Background: Prospective studies on fiber and magnesium intake and risk of type 2 diabetes mellitus were inconsistent. We examined associations between fiber and magnesium intake and risk of type 2 diabetes and summarized existing prospective studies by meta-analysis.
Methods: We conducted a prospective cohort study of 9702 men and 15 365 women aged 35 to 65 years who were observed for incident diabetes from 1994 to 2005. Dietary intake of fiber and magnesium were measured with a validated food-frequency questionnaire. We estimated the relative risk (RR) by means of Cox proportional hazards analysis. We searched PubMed through May 2006 for prospective cohort studies of fiber and magnesium intake and risk of type 2 diabetes. We identified 9 cohort studies of fiber and 8 studies of magnesium intake and calculated summary RRs by means of a random-effects model.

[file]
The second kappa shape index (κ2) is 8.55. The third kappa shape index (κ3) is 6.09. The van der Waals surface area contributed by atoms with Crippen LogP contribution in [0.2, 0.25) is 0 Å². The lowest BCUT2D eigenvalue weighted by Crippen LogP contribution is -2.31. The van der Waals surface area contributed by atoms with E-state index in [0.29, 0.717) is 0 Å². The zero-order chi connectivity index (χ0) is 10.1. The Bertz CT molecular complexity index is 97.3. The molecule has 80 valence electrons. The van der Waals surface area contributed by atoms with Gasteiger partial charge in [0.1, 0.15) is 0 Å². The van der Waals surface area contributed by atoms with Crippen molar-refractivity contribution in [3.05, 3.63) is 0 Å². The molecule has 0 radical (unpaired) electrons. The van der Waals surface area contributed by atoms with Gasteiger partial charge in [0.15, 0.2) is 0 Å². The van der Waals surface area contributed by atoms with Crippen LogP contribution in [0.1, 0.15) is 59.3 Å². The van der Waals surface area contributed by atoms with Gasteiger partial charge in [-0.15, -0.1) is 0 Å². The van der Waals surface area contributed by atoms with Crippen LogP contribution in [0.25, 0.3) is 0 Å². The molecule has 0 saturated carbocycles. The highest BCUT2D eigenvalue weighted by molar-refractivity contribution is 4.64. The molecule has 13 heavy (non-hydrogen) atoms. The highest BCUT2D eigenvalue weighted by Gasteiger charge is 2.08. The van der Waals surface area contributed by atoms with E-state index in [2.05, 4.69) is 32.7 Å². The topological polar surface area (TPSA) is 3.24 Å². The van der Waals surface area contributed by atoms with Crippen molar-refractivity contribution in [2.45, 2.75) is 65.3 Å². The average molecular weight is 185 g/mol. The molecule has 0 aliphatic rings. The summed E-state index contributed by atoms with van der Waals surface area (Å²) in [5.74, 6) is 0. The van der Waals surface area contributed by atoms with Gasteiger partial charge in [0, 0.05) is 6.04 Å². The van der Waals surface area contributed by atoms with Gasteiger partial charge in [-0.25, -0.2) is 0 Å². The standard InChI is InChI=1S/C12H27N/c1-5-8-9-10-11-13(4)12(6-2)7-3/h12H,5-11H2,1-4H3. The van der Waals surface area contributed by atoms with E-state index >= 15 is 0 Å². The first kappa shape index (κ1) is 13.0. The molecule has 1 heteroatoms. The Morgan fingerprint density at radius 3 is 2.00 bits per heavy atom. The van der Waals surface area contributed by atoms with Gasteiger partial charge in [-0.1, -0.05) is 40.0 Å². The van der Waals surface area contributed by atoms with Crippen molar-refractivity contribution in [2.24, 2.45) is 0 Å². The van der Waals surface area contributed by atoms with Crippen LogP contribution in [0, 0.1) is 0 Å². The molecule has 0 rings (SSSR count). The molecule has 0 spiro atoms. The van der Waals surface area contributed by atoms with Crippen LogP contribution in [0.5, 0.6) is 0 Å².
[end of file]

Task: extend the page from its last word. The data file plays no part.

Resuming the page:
Results: During 176 117 person-years of follow-up, we observed 844 incident cases of type 2 diabetes in the European Prospective Investigation Into Cancer and Nutrition-Potsdam. Higher cereal fiber intake was inversely associated with diabetes risk (RR for extreme quintiles, 0.72 [95% confidence interval [CI], 0.56-0.93]), while fruit fiber (0.89 [95% CI, 0.70-1.13]) and vegetable fiber (0.93 [95% CI, 0.74-1.17]) were not significantly associated. Meta-analyses showed a reduced diabetes risk with higher cereal fiber intake (RR for extreme categories, 0.67 [95% CI, 0.62-0.72]), but no significant associations for fruit (0.96 [95% CI, 0.88-1.04]) and vegetable fiber (1.04 [95% CI, 0.94-1.15]). Magnesium intake was not related to diabetes risk in the European Prospective Investigation Into Cancer and Nutrition-Potsdam (RR for extreme quintiles, 0.99 [95% CI, 0.78-1.26]); however, meta-analysis showed a significant inverse association (RR for extreme categories, 0.77 [95% CI, 0.72-0.84]).
Conclusion: Higher cereal fiber and magnesium intakes may decrease diabetes risk.